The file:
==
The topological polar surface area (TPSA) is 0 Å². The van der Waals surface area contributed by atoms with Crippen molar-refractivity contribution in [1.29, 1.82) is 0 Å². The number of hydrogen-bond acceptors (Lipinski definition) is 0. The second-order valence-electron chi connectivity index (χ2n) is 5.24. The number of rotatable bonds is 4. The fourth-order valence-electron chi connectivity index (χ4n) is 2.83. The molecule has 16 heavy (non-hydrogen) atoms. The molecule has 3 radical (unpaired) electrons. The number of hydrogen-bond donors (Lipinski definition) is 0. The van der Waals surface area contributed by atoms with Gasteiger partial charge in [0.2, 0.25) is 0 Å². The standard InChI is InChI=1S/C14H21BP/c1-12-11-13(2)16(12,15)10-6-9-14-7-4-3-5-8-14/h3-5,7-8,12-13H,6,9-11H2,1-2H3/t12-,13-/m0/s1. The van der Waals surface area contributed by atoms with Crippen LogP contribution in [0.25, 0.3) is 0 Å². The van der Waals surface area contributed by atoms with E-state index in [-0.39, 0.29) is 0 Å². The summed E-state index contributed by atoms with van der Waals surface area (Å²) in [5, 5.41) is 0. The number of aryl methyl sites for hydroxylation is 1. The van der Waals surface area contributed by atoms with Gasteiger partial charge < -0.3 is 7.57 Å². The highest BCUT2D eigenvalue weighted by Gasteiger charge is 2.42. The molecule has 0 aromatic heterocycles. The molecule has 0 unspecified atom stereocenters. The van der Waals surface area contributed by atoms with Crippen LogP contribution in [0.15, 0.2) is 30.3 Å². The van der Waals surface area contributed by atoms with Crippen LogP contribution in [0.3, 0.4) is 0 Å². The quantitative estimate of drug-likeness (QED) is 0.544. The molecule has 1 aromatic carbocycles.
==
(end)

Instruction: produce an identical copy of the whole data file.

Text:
The topological polar surface area (TPSA) is 0 Å². The van der Waals surface area contributed by atoms with Crippen molar-refractivity contribution in [1.29, 1.82) is 0 Å². The number of hydrogen-bond acceptors (Lipinski definition) is 0. The second-order valence-electron chi connectivity index (χ2n) is 5.24. The number of rotatable bonds is 4. The fourth-order valence-electron chi connectivity index (χ4n) is 2.83. The molecule has 16 heavy (non-hydrogen) atoms. The molecule has 3 radical (unpaired) electrons. The number of hydrogen-bond donors (Lipinski definition) is 0. The van der Waals surface area contributed by atoms with Gasteiger partial charge in [0.2, 0.25) is 0 Å². The standard InChI is InChI=1S/C14H21BP/c1-12-11-13(2)16(12,15)10-6-9-14-7-4-3-5-8-14/h3-5,7-8,12-13H,6,9-11H2,1-2H3/t12-,13-/m0/s1. The van der Waals surface area contributed by atoms with Crippen LogP contribution in [0.25, 0.3) is 0 Å². The van der Waals surface area contributed by atoms with E-state index in [-0.39, 0.29) is 0 Å². The summed E-state index contributed by atoms with van der Waals surface area (Å²) in [5, 5.41) is 0. The number of aryl methyl sites for hydroxylation is 1. The van der Waals surface area contributed by atoms with Gasteiger partial charge < -0.3 is 7.57 Å². The highest BCUT2D eigenvalue weighted by Gasteiger charge is 2.42. The molecule has 0 aromatic heterocycles. The molecule has 0 unspecified atom stereocenters. The van der Waals surface area contributed by atoms with Crippen LogP contribution in [0.15, 0.2) is 30.3 Å². The van der Waals surface area contributed by atoms with Crippen LogP contribution in [0.3, 0.4) is 0 Å². The quantitative estimate of drug-likeness (QED) is 0.544. The molecule has 1 aromatic carbocycles.